Google hopes to speed up AI training with new ‘data echoing’ technique

Data echoing uses less upstream processing than baseline algorithms


Google’s current AI accelerator hardware, the Tensor Processing Unit (TPU), promised to speed up AI model training. However, the chipset’s architecture limits the unit from receiving a boost to performance in the early stages of training, such as when performing data preprocessing.

In a recently published paper, researchers at the search giant’s AI research division, Google Brain, proposed a new technique called ‘data echoing,’ which promises to speed up AI training by substituting repetitive computations in earlier pipeline stages with calculated results from those stages.

According to Google researchers, the most efficient data echoing algorithm uses less upstream processing when compared to the baseline algorithm’s performance.

“Training a neural network requires more than just the operations that run well on accelerators, so we cannot rely on accelerator improvements alone to keep producing speedups in all cases,” say the researchers in the paper. “A training program may need to read and decompress training data, shuffle it, batch it, and even transform or augment it.”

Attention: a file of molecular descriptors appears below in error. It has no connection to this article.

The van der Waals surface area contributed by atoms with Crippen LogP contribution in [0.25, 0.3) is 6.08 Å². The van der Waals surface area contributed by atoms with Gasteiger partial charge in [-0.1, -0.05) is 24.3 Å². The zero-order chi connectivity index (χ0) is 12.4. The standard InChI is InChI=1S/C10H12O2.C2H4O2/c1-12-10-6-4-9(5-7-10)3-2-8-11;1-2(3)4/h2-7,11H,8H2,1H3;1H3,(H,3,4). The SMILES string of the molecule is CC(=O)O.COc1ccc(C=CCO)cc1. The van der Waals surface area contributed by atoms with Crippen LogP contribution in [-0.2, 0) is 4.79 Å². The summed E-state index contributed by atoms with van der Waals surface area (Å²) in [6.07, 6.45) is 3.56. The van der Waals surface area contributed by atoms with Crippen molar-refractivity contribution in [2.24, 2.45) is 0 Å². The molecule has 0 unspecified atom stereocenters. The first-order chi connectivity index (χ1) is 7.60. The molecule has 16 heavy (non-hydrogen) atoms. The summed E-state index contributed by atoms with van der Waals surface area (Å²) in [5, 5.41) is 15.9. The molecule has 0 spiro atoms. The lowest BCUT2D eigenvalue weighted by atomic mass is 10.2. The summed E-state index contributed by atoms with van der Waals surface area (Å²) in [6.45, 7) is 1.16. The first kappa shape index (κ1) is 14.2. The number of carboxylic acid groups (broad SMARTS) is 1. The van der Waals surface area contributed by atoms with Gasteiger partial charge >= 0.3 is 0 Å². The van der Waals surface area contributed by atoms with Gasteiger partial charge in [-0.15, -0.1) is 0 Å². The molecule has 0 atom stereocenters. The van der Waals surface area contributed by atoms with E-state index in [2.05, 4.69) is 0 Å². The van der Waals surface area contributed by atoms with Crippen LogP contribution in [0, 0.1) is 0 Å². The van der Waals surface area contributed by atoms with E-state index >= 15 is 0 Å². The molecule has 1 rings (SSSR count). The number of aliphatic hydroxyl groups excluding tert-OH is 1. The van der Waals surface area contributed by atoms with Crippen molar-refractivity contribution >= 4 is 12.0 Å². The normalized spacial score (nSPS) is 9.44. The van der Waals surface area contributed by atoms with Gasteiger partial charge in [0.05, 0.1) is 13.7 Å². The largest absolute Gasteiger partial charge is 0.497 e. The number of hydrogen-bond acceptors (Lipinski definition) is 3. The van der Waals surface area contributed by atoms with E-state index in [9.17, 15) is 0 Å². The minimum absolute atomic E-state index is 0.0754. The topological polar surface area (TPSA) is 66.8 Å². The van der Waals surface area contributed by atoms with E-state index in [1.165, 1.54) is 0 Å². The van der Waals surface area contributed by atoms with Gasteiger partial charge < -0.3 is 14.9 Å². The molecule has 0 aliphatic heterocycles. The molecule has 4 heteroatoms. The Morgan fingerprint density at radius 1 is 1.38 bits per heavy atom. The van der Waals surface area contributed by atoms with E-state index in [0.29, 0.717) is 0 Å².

Typically, the AI system reads and decodes the input data first before it shuffles the data with a set of transformations for augmentation. The system will then gather examples into batches and update the parameters iteratively to reduce error. Data echoing, however, adds a stage in the pipeline which repeats the previous stage’s output just before the parameter update, hence reclaiming some unused computing space.

To test out the efficiency of the new technique, the researchers applied data echoing on two instances of language modelling tasks and image classification tasks, as well as one object detection task. They measured the amount of time for a ‘fresh’ training example to reach a target metric. The team also looked at whether their new method could reduce the number of examples needed.

The results show that data echoing required fewer fresh examples than the baseline, which reduced training time. The method performed better with larger batch sizes.

“All data echoing variants achieved at least the same performance as the baseline for both tasks,” the researchers said. “Data echoing is an effective alternative to optimizing the training pipeline or adding additional workers to perform upstream data processing, which may not always be possible or desirable.”

Source: Google Brain Via: VentureBeat